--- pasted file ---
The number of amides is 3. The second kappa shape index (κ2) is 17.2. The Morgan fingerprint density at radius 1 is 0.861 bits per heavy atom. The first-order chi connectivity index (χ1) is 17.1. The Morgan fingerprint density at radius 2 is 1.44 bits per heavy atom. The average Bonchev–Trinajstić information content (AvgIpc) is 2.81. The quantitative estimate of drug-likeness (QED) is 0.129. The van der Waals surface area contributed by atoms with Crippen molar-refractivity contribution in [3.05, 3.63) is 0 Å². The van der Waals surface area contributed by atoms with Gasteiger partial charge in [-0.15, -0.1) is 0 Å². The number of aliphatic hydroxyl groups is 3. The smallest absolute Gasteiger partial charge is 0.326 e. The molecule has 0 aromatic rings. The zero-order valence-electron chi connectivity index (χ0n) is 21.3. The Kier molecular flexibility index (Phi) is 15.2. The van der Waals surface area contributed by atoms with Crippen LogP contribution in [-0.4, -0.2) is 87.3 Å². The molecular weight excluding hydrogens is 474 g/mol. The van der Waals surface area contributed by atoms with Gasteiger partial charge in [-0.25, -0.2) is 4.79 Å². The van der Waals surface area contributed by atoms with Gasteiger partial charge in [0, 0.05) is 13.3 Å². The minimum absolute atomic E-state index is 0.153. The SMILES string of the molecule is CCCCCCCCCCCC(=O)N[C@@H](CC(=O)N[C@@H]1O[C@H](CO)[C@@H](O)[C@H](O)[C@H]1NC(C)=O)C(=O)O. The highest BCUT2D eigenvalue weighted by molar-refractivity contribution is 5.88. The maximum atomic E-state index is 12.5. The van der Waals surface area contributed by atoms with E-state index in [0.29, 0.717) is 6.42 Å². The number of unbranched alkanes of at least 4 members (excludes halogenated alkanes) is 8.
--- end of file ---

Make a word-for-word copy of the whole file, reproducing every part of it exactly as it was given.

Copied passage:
The number of amides is 3. The second kappa shape index (κ2) is 17.2. The Morgan fingerprint density at radius 1 is 0.861 bits per heavy atom. The first-order chi connectivity index (χ1) is 17.1. The Morgan fingerprint density at radius 2 is 1.44 bits per heavy atom. The average Bonchev–Trinajstić information content (AvgIpc) is 2.81. The quantitative estimate of drug-likeness (QED) is 0.129. The van der Waals surface area contributed by atoms with Crippen molar-refractivity contribution in [3.05, 3.63) is 0 Å². The van der Waals surface area contributed by atoms with Gasteiger partial charge in [-0.15, -0.1) is 0 Å². The number of aliphatic hydroxyl groups is 3. The smallest absolute Gasteiger partial charge is 0.326 e. The molecule has 0 aromatic rings. The zero-order valence-electron chi connectivity index (χ0n) is 21.3. The Kier molecular flexibility index (Phi) is 15.2. The van der Waals surface area contributed by atoms with Crippen LogP contribution in [-0.4, -0.2) is 87.3 Å². The molecular weight excluding hydrogens is 474 g/mol. The van der Waals surface area contributed by atoms with Gasteiger partial charge in [-0.25, -0.2) is 4.79 Å². The van der Waals surface area contributed by atoms with Gasteiger partial charge in [0, 0.05) is 13.3 Å². The minimum absolute atomic E-state index is 0.153. The SMILES string of the molecule is CCCCCCCCCCCC(=O)N[C@@H](CC(=O)N[C@@H]1O[C@H](CO)[C@@H](O)[C@H](O)[C@H]1NC(C)=O)C(=O)O. The highest BCUT2D eigenvalue weighted by molar-refractivity contribution is 5.88. The maximum atomic E-state index is 12.5. The van der Waals surface area contributed by atoms with E-state index in [0.29, 0.717) is 6.42 Å². The number of unbranched alkanes of at least 4 members (excludes halogenated alkanes) is 8.